Search Form
First, enter a politician or zip code
Now, choose a category

Public Statements

Cummings, O'Malley Lead Rally in Support of $10.10 Minimum Wage


Location: Washington, DC

Today, Congressman Elijah E. Cummings (MD-07) joined with Maryland Governor Martin O'Malley to lead a rally of workers, faith leaders, and labor groups in support of S.B. 331, a proposal currently awaiting action by the Maryland State Senate that would raise Maryland's minimum wage to $10.10.

"Raising the minimum wage is about giving people a shot -- a shot at supporting their families, a shot at lifting themselves out of poverty and into the middle class, and a shot at sharing in the success of our state," said Rep. Cummings. "Congress has failed to act -- now Maryland has the opportunity to be a national leader, demonstrating the strength and positive results that come with investing in our workforce. The State Senate needs to act on this. Maryland deserves a raise."

"With the number one schools in the country, top rankings in upward economic mobility and innovation, it's critical that we do everything we can to build on our progress and expand opportunity for more Marylanders rather than less," said Gov. O'Malley. "Raising Maryland's minimum wage is one of the most effective ways to strengthen and grow our middle class. The time is now to act -- together we can continue to move our state and our nation forward."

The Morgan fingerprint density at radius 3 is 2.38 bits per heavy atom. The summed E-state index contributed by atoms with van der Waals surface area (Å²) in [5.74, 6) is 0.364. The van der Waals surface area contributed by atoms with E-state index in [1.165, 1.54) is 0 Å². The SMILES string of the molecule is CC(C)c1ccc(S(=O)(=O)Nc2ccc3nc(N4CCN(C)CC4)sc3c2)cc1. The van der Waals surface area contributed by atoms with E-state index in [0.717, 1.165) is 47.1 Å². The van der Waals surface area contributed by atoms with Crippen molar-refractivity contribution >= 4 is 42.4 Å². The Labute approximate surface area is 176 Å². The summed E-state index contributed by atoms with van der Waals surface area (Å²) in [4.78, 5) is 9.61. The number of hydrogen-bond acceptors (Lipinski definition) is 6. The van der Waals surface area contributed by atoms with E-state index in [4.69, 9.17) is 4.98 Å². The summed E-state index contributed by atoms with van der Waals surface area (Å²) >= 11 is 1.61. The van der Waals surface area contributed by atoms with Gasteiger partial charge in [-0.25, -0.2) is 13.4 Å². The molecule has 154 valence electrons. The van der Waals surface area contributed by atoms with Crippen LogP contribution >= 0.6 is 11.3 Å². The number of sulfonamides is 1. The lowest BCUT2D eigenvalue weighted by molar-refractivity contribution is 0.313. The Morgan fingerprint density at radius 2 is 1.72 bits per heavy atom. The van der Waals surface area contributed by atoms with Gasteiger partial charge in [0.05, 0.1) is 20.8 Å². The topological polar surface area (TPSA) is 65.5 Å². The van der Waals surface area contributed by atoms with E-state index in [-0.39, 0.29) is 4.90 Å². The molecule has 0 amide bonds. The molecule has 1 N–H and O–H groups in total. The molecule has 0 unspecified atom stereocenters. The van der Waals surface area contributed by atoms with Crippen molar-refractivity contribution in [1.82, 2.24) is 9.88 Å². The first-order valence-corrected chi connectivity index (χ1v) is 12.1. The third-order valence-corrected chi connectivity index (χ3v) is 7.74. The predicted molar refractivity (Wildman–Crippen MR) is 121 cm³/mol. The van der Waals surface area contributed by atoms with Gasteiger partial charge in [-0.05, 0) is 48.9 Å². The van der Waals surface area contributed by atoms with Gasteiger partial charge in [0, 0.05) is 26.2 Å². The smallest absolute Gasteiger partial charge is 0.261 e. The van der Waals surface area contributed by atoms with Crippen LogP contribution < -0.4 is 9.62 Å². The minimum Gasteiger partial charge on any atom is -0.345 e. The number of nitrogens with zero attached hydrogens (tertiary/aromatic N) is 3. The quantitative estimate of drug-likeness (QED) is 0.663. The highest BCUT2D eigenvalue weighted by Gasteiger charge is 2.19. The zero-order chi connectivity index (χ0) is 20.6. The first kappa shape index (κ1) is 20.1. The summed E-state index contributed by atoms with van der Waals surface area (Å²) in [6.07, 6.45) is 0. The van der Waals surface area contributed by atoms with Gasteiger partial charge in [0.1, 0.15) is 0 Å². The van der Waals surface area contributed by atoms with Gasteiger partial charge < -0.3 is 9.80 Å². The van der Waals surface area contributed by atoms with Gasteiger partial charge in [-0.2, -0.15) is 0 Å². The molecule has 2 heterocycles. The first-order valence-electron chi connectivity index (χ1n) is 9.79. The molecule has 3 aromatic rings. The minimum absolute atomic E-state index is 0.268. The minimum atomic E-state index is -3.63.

"Raise Maryland is proud to stand with our state and federal leaders as we work together to raise the wage to $10.10 per hour in our state," said Ricarra Jones, chair of Raise Maryland. "By raising Maryland's minimum wage, 455,000 workers across the state will get a raise and businesses will benefit from nearly half a billion dollars in new consumer spending."

Congressman Cummings is an original cosponsor of H.R. 1010, legislation that would raise the federal minimum wage to $10.10 over the course of the next three years.

Skip to top

Help us stay free for all your Fellow Americans

Just $5 from everyone reading this would do it.

Back to top